The Democratic president has yet to toast a foreign counterpart at a lavish state dinner at the White House because he has yet to invite a world leader for a state visit. In fact, months passed before Biden could welcome a foreign leader into the Oval Office for even more low-key discussions.

Still, the White House has been successful in hosting some events despite the pandemic, such as bill signing and Medal of Honor ceremonies. The Bidens have also hosted large receptions for Hanukkah and for artists recognized by the John F. Kennedy Center for the Performing Arts.

But the pandemic’s biggest blow to the calendar came over Christmas, forcing the White House to overhaul its holiday entertainment – and cut the guest list.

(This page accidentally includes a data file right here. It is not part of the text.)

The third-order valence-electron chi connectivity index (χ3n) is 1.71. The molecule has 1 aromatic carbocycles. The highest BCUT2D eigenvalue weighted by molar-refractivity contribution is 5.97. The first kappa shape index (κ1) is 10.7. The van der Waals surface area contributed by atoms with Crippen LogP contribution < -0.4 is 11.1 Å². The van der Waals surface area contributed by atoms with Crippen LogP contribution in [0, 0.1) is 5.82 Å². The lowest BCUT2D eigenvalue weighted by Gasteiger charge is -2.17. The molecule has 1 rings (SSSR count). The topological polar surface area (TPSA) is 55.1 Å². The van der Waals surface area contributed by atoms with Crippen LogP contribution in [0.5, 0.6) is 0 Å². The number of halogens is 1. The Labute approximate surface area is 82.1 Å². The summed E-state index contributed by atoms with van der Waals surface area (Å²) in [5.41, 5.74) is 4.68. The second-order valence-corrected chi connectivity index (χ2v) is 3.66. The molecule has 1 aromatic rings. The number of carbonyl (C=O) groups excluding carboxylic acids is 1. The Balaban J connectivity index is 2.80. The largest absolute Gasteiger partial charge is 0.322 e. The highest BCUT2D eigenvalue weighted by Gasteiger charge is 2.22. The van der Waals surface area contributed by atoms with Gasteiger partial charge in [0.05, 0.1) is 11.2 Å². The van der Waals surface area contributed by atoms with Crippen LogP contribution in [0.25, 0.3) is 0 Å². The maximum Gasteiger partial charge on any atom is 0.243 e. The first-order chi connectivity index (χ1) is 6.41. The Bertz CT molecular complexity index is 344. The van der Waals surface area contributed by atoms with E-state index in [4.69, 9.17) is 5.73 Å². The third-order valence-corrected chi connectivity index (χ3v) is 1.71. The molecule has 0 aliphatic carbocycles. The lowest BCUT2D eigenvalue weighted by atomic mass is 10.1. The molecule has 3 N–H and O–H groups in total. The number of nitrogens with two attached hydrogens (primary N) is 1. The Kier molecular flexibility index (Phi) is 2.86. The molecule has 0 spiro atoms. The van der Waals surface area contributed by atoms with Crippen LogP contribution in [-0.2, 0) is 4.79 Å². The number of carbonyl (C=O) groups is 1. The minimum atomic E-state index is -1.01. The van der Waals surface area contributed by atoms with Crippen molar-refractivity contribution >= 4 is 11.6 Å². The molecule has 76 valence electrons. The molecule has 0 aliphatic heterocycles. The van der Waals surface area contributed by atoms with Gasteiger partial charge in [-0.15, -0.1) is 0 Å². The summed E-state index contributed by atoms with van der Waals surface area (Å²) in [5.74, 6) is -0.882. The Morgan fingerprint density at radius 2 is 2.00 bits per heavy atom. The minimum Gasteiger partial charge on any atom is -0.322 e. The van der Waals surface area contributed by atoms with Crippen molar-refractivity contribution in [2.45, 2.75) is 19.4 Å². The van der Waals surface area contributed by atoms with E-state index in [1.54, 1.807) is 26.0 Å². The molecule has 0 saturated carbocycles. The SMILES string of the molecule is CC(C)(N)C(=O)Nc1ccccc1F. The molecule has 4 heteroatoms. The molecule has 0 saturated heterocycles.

8:45 am: Christmas Day for many Canadians this year means fewer people gathered around a glittering tree to tear up presents, but others say COVID-19 hasn’t changed their holiday plans.

Several provinces have reported a record number of daily infections, and health officials have urged people to reduce gatherings.

They say the fast-spreading Omicron variant drives the peak.

Quebec reported a record high of just over 10,000 cases on Christmas Eve, and Ontario beat its highest number with nearly 9,571.

British Columbia announced a new high of 2,144 infections and Manitoba broke its record with 742.

Nunavut, with eight infections in several communities, has ordered a complete lockdown of the territory.